These kinds of systems are becoming so commonplace. The prices are coming down, down, down in the last 3-4 years and fast. Four years ago my clients would spend $60-75,000 to get a fully integrated system and now, $18,000. $18k is a lot of money, I know that, but if you're building a custom home on the west side of LA it's becoming a standard feature.
- Is it possible to add one of these systems to an existing home?
- Bob: Theoretically it's harder for an existing home, although wireless technology has come a long way. Not hard at all in new construction to add when the house is done or years later. Because we bring all the wiring to a central location, so to add a computer that controls it is easy.
- What happens if the power goes out?
- Bob: There's a backup generator in this house -- a gas-operated generator in the back yard.
- What's your favorite room in the house?
- Bob: I love the master bedroom, from day one. It has this light, fantastic feeling. Even when it was framed I questioned whether I'd be able to leave it. It opens up on three sides. Rooms with light on three sides always appeal to me. I like the way this room feels. It makes me feel like I'm on vacation. We're in a neighborhood with little 50-foot lawns but we don't feel hammered in by other buildings on other sides. We are, but it doesn't feel like it.
- The house is 4,300 square feet. How much would it cost to heat and cool?
- Bob: [It] shouldn't cost anything from an electrical standpoint. Truth is, Palisades isn't a heavy heat climate. We'd have a different story if we were standing in the San Fernando valley... There is huge insulation value. R38 in the ceilings, R19 in the walls. We've exceeded Title 24, which is the energy modeling for a house, by 32 percent. So that qualifies us for a Tier 2 CalGreen certification, which is kind of like the upper level where CalGreen is probably headed.
The other thing we did... was to recondition the attic. So as opposed to just having an attic that's hot and has vents out to let it breath, which is what the city requires you to do, we enclosed the attic and made it part of the conditioned space. So the duct work inside the attic is actually refrigerated by the cooling system just as the air in the house is. It's just a more efficient way to run the AC, as opposed to having ducts that are stuck u in the 100-degree hot attic, which is a lot more work on the AC system.
- How do you track how the house is "performing" in terms of being green?
- Bob: We actually have systems to monitor that electrical usage over time so we can see how the building is performing, and the owner of the building will be able to get a feedback loop to know how they're doing and what might be throwing it off. And that, in the world of energy consumption and green technology, is actually a proven piece that's a very important part of energy conservation -- getting a feedback loop to know how you're doing. It actually changes behavior more than any one component.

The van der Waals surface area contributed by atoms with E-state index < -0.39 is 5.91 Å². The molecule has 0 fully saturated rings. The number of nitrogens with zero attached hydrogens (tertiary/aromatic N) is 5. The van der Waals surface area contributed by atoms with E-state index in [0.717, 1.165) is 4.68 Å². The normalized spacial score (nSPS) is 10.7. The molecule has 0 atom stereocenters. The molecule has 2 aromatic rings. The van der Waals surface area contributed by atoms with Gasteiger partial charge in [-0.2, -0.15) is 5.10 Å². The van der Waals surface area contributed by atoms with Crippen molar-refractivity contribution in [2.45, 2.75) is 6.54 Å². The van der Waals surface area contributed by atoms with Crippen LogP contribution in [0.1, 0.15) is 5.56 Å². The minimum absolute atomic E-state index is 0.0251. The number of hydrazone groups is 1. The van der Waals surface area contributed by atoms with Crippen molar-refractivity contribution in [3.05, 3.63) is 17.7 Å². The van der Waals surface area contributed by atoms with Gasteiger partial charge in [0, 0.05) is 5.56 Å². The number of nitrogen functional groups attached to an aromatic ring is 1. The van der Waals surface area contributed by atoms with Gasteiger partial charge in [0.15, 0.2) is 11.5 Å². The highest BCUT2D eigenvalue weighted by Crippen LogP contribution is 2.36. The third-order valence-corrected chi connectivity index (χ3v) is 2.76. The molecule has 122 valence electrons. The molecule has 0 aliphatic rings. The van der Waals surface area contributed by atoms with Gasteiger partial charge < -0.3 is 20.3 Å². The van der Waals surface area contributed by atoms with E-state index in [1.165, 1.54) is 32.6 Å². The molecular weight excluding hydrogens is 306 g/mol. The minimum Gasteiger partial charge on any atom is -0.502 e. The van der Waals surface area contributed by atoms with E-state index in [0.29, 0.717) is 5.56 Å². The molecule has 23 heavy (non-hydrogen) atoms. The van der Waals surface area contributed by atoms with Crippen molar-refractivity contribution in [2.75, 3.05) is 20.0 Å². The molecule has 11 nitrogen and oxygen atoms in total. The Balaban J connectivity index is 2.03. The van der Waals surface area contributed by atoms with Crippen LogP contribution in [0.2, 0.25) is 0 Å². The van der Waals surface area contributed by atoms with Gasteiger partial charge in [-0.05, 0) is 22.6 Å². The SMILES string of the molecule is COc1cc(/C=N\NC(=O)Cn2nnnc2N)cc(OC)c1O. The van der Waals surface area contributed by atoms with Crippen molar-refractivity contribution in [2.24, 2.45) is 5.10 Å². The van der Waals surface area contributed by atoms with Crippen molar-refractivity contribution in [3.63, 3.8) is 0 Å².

- You're a big advocate of a new, more collaborative home-building process. Is this the future of the industry?
- Bob: The world is shifting from a non-collaborative space that's surrounded by fear and doubt and protecting, to something that's more open, trusting, accepting and collaborative, generally. That's what the internet is about, the freedom of information. It's influencing the way we do business. Even my clients today, they educate me. They sit at home at night and they're Googling all these new technologies. That's the way the world is working today.
In this project we were pushed to reach out and learn, and to bring a lot of different minds in and really listen to how do we do it differently and better. Why are we conditioning the attic space? Why are we using this kind of paint? We reorganized the way we look at a building, and that required a different kind of collaboration. It's as very interesting concept ... that has to do with the old paradigm. You want to build a house so you hire an architect, the architect designs the house, and then somewhere along the line you bring in an interior designer, and a landscape architect, and then you go out and find yourself a contractor. That paradigm has some real flaws in it.
There's a Cal Green now that there wasn't two years ago. And I have a whole other set of inspectors that review and certify the building before I get a certificate of occupancy. It's a different world. It's only going to move more in that direction because we have to. It's forcing us to get all those component members of the design team together earlier on, because the only way to really execute it properly and get it to work together is to bring everybody in at the beginning.
- Any advice for your peers, or what qualities a homeowner who's hiring someone should look for in a contractor?
- Bob: Qualities are education, being informed, being open and excited about change, and being willing to implement change. Change is tough. It's easy to sit around and brainstorm ideas, but it's painstaking to put it into action. A lot of people resist it. To me that's the takeaway -- embracing change and not resisting change. The business person in me had this thought that if I get into this world of green building, I will lead a change that's absolutely going to happen. If you and I were guessing whether or not 10 years from now that I've done it, I look at it and say, how could I do it any other way?